One of my fond memories growing up as a kid is of a Mini Moke that my Dad bought…. in jars…. someone had pulled apart a Moke with the intent to clean it all up and rebuild it, but lost interest after the pulling apart stage. I seem to recall that we did not pay a lot of money for it, but the experience of ‘helping’ (not sure I actually helped all that much) putting it back together was gold. (Along with learning how to drive it in the sand dunes out the back of our house).
So, with the last few posts on BB and my love of Mokes explained, I present this timely article of electric Mokes.
I love the look of the big one. What a cracker. Very Martty-esk.
My takeaway is described toward the bottom of this article…. we need a street legal fun EV.
With weather like we have in Southern California, an electric Moke would be perfect.
Driverless car makers are discovering a unique problem as they begin to test the vehicles in Australia.
It turns out the unusual way that kangaroos move completely throws off the car’s animal detection system.
“We’ve noticed with the kangaroo being in mid-flight … when it’s in the air it actually looks like it’s further away, then it lands and it looks closer,” Volvo Australia’s technical manager David Pickett said.
Because the cars use the ground as a reference point, they become confused by a hopping kangaroo, unable to determine how far away it is.
But Mr Pickett said it was even more complicated than that.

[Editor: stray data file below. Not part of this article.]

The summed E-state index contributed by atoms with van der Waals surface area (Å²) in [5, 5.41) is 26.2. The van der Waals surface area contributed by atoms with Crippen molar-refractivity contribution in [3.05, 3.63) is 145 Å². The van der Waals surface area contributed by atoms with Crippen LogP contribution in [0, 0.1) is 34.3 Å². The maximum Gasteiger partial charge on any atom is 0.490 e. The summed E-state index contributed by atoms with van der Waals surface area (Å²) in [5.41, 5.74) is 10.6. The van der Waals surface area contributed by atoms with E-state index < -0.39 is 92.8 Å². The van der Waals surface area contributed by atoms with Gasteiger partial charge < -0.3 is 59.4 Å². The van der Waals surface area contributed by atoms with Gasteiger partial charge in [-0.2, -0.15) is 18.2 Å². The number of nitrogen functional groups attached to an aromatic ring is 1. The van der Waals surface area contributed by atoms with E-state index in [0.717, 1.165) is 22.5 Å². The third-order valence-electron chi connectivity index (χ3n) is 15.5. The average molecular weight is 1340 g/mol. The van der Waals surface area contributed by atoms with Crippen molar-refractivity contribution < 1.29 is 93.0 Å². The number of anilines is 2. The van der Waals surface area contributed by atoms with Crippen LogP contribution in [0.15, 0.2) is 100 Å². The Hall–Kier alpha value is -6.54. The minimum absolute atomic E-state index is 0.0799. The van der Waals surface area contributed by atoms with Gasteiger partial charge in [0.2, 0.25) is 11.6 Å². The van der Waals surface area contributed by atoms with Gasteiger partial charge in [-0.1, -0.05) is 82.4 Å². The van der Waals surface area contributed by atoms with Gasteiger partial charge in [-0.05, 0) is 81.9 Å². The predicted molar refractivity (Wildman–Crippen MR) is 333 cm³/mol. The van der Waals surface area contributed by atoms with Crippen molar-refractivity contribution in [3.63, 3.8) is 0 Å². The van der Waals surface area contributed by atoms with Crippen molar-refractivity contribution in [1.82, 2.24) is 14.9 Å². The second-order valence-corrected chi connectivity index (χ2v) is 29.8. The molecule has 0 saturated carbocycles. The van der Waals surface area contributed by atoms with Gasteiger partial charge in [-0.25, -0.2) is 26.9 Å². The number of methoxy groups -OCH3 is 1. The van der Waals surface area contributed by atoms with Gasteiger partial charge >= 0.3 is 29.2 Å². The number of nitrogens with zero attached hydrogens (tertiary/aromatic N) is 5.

“First we have to start identifying the roo,” he said.
“We identify what a human looks like by how a human walks, because it’s not only the one type of human — you’ve got short people, tall people, people wearing coats. The same applies to a roo.
“If you look at a roo sitting at the side of a road, standing at the side of a road, in motion, all these shapes are actually different.”
The company nailed down their large animal detection software, first tested on moose in Sweden. But the research team, who were sent to Tidbinbilla Nature Reserve in Canberra 18 months ago to study roos, are still solving the Australian problem.
“It’s quite interesting for them,” Mr Pickett said.
Sorry for the long block quote, but it was too well written (goodonya ABC) to ignore.
Just fascinating how much this software has to take into account.
I guess what we are going to end up with is country (region?) specific software versions. I mean there is no point in having kangaroo code running in a Swedish car, right? And same in Australia, why would you need moose code floating around in your cars firmware….? When was the last time any of you Aussie readers had to swerve to miss a moose?
It boggles (my) the mind to think about all this code running in real time driving a car down the road. I just hope that I get to experience it at some stage in my life, but sadly, I think it is going to be out of my reach…. Just like an electric car (that said, saw a pretty sweet little electric Smart Car that was in my price range, but only if I sold Martty). But hey, that does not stop me blogging about it.
Is it obvious to you that this shot has not been taken with the drone?
Why? (Either way).
I could be standing just out of the frame with the remote. (I’m not. Mostly because I am not confident enough to be walking around while the drone is in the air – I tend to be froze on the spot focused on the job of flying).
No, for me, the dead giveaway that this is not a drone shot is the quality. The drone just can not give such a sharp saturated image.
Anyway, the real reason for this shot from my camera is because of the beautiful golden tones of the desert and the hint of the road.
I pretty much built Martty for this road (and Palomar).
Got to go for a drive a few weeks back.
Got to fly at sunrise.
Drove all over the place, but this was taken at Borrego Springs.